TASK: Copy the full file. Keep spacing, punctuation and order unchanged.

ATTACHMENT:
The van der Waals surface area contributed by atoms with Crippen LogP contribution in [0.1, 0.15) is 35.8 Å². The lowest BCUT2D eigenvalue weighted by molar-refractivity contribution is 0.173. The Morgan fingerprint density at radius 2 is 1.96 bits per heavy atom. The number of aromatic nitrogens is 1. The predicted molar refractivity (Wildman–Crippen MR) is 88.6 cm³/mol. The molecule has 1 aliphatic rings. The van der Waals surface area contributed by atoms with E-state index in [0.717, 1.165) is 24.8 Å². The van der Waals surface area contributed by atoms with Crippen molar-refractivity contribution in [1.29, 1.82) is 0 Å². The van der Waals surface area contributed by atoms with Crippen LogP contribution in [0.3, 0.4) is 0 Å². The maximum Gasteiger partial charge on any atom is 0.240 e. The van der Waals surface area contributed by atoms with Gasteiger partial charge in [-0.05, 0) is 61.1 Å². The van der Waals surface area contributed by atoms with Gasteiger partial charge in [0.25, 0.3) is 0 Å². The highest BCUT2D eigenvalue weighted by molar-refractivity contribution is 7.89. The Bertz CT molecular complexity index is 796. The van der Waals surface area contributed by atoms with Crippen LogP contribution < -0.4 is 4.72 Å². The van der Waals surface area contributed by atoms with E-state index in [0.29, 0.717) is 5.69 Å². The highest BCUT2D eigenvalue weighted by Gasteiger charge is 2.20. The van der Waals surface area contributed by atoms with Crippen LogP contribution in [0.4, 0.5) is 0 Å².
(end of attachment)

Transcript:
The van der Waals surface area contributed by atoms with Crippen LogP contribution in [0.1, 0.15) is 35.8 Å². The lowest BCUT2D eigenvalue weighted by molar-refractivity contribution is 0.173. The Morgan fingerprint density at radius 2 is 1.96 bits per heavy atom. The number of aromatic nitrogens is 1. The predicted molar refractivity (Wildman–Crippen MR) is 88.6 cm³/mol. The molecule has 1 aliphatic rings. The van der Waals surface area contributed by atoms with E-state index in [0.717, 1.165) is 24.8 Å². The van der Waals surface area contributed by atoms with Crippen molar-refractivity contribution in [1.29, 1.82) is 0 Å². The van der Waals surface area contributed by atoms with Crippen LogP contribution in [0.3, 0.4) is 0 Å². The maximum Gasteiger partial charge on any atom is 0.240 e. The van der Waals surface area contributed by atoms with Gasteiger partial charge in [-0.05, 0) is 61.1 Å². The van der Waals surface area contributed by atoms with Gasteiger partial charge in [0.25, 0.3) is 0 Å². The highest BCUT2D eigenvalue weighted by molar-refractivity contribution is 7.89. The Bertz CT molecular complexity index is 796. The van der Waals surface area contributed by atoms with Crippen LogP contribution < -0.4 is 4.72 Å². The van der Waals surface area contributed by atoms with E-state index in [0.29, 0.717) is 5.69 Å². The highest BCUT2D eigenvalue weighted by Gasteiger charge is 2.20. The van der Waals surface area contributed by atoms with Crippen LogP contribution in [0.4, 0.5) is 0 Å².